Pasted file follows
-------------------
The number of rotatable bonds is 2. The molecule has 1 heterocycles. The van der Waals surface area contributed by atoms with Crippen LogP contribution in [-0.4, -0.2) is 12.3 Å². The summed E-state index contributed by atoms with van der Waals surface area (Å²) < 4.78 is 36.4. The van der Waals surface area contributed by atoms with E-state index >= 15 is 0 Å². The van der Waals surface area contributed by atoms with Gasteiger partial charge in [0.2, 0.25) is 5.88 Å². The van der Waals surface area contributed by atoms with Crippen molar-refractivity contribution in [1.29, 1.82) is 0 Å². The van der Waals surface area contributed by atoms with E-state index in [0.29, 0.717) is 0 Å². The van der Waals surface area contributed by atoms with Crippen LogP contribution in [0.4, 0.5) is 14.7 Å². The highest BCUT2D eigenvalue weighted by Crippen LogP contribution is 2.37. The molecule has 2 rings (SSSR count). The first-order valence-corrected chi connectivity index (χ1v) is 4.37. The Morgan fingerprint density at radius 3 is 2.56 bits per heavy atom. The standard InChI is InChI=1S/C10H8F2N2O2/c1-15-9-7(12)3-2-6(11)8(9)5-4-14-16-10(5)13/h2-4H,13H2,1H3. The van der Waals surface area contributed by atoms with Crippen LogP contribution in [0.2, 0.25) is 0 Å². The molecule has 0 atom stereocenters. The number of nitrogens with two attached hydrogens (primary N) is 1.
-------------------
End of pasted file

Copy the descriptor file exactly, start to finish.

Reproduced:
The number of rotatable bonds is 2. The molecule has 1 heterocycles. The van der Waals surface area contributed by atoms with Crippen LogP contribution in [-0.4, -0.2) is 12.3 Å². The summed E-state index contributed by atoms with van der Waals surface area (Å²) < 4.78 is 36.4. The van der Waals surface area contributed by atoms with E-state index >= 15 is 0 Å². The van der Waals surface area contributed by atoms with Gasteiger partial charge in [0.2, 0.25) is 5.88 Å². The van der Waals surface area contributed by atoms with Crippen molar-refractivity contribution in [1.29, 1.82) is 0 Å². The van der Waals surface area contributed by atoms with E-state index in [0.29, 0.717) is 0 Å². The van der Waals surface area contributed by atoms with Crippen LogP contribution in [0.4, 0.5) is 14.7 Å². The highest BCUT2D eigenvalue weighted by Crippen LogP contribution is 2.37. The molecule has 2 rings (SSSR count). The first-order valence-corrected chi connectivity index (χ1v) is 4.37. The Morgan fingerprint density at radius 3 is 2.56 bits per heavy atom. The standard InChI is InChI=1S/C10H8F2N2O2/c1-15-9-7(12)3-2-6(11)8(9)5-4-14-16-10(5)13/h2-4H,13H2,1H3. The van der Waals surface area contributed by atoms with Crippen LogP contribution in [0.2, 0.25) is 0 Å². The molecule has 0 atom stereocenters. The number of nitrogens with two attached hydrogens (primary N) is 1.